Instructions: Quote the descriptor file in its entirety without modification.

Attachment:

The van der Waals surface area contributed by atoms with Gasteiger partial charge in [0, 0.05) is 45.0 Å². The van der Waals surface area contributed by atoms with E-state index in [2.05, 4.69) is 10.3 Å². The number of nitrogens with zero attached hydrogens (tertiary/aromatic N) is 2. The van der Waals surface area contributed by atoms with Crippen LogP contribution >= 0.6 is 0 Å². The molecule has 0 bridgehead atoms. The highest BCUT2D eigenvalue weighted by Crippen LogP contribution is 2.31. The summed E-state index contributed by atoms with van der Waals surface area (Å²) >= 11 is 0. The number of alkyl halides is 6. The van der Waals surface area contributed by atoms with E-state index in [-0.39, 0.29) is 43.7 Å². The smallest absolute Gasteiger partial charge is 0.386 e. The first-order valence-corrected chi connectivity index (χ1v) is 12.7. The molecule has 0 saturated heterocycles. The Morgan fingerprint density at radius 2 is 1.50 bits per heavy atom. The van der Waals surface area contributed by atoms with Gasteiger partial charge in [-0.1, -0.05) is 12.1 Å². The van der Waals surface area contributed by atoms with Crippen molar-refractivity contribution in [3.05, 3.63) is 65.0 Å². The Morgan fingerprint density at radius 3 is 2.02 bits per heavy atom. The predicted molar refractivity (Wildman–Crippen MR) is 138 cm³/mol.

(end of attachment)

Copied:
The van der Waals surface area contributed by atoms with Gasteiger partial charge in [0, 0.05) is 45.0 Å². The van der Waals surface area contributed by atoms with E-state index in [2.05, 4.69) is 10.3 Å². The number of nitrogens with zero attached hydrogens (tertiary/aromatic N) is 2. The van der Waals surface area contributed by atoms with Crippen LogP contribution >= 0.6 is 0 Å². The molecule has 0 bridgehead atoms. The highest BCUT2D eigenvalue weighted by Crippen LogP contribution is 2.31. The summed E-state index contributed by atoms with van der Waals surface area (Å²) >= 11 is 0. The number of alkyl halides is 6. The van der Waals surface area contributed by atoms with E-state index in [-0.39, 0.29) is 43.7 Å². The smallest absolute Gasteiger partial charge is 0.386 e. The first-order valence-corrected chi connectivity index (χ1v) is 12.7. The molecule has 0 saturated heterocycles. The Morgan fingerprint density at radius 2 is 1.50 bits per heavy atom. The van der Waals surface area contributed by atoms with Gasteiger partial charge in [-0.1, -0.05) is 12.1 Å². The van der Waals surface area contributed by atoms with Crippen molar-refractivity contribution in [3.05, 3.63) is 65.0 Å². The Morgan fingerprint density at radius 3 is 2.02 bits per heavy atom. The predicted molar refractivity (Wildman–Crippen MR) is 138 cm³/mol.